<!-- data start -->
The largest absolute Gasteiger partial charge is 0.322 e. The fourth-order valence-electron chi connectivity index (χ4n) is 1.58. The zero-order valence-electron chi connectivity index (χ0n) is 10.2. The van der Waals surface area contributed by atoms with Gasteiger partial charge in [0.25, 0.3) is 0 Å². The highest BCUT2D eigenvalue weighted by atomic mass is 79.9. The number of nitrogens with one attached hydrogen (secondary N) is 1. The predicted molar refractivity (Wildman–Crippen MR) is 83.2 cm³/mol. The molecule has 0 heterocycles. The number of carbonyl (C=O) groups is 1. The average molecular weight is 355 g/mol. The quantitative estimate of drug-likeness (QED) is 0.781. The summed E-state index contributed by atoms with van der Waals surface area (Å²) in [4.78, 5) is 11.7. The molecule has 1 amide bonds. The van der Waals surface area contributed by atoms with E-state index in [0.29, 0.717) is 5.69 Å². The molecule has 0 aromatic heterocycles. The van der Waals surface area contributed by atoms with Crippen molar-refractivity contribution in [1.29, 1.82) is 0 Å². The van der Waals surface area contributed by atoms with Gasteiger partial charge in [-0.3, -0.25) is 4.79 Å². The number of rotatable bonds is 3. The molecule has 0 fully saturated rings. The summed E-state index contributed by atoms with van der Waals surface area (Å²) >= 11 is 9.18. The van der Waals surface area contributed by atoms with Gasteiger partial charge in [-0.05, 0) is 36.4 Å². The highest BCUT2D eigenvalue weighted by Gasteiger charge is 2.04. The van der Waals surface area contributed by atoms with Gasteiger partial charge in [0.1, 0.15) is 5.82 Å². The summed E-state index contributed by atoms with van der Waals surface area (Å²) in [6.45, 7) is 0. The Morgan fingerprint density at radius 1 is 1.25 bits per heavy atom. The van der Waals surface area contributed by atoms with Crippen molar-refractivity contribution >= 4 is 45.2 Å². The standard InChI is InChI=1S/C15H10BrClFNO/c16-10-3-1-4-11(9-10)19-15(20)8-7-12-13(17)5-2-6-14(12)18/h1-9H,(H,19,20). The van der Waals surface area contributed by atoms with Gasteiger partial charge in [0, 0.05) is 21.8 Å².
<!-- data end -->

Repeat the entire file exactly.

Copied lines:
The largest absolute Gasteiger partial charge is 0.322 e. The fourth-order valence-electron chi connectivity index (χ4n) is 1.58. The zero-order valence-electron chi connectivity index (χ0n) is 10.2. The van der Waals surface area contributed by atoms with Gasteiger partial charge in [0.25, 0.3) is 0 Å². The highest BCUT2D eigenvalue weighted by atomic mass is 79.9. The number of nitrogens with one attached hydrogen (secondary N) is 1. The predicted molar refractivity (Wildman–Crippen MR) is 83.2 cm³/mol. The molecule has 0 heterocycles. The number of carbonyl (C=O) groups is 1. The average molecular weight is 355 g/mol. The quantitative estimate of drug-likeness (QED) is 0.781. The summed E-state index contributed by atoms with van der Waals surface area (Å²) in [4.78, 5) is 11.7. The molecule has 1 amide bonds. The van der Waals surface area contributed by atoms with E-state index in [0.29, 0.717) is 5.69 Å². The molecule has 0 aromatic heterocycles. The van der Waals surface area contributed by atoms with Crippen molar-refractivity contribution in [1.29, 1.82) is 0 Å². The van der Waals surface area contributed by atoms with Gasteiger partial charge in [-0.3, -0.25) is 4.79 Å². The number of rotatable bonds is 3. The molecule has 0 fully saturated rings. The summed E-state index contributed by atoms with van der Waals surface area (Å²) >= 11 is 9.18. The van der Waals surface area contributed by atoms with Gasteiger partial charge in [-0.05, 0) is 36.4 Å². The highest BCUT2D eigenvalue weighted by Gasteiger charge is 2.04. The van der Waals surface area contributed by atoms with Gasteiger partial charge in [0.1, 0.15) is 5.82 Å². The summed E-state index contributed by atoms with van der Waals surface area (Å²) in [6.45, 7) is 0. The Morgan fingerprint density at radius 1 is 1.25 bits per heavy atom. The van der Waals surface area contributed by atoms with Crippen molar-refractivity contribution >= 4 is 45.2 Å². The standard InChI is InChI=1S/C15H10BrClFNO/c16-10-3-1-4-11(9-10)19-15(20)8-7-12-13(17)5-2-6-14(12)18/h1-9H,(H,19,20). The van der Waals surface area contributed by atoms with Gasteiger partial charge in [0, 0.05) is 21.8 Å².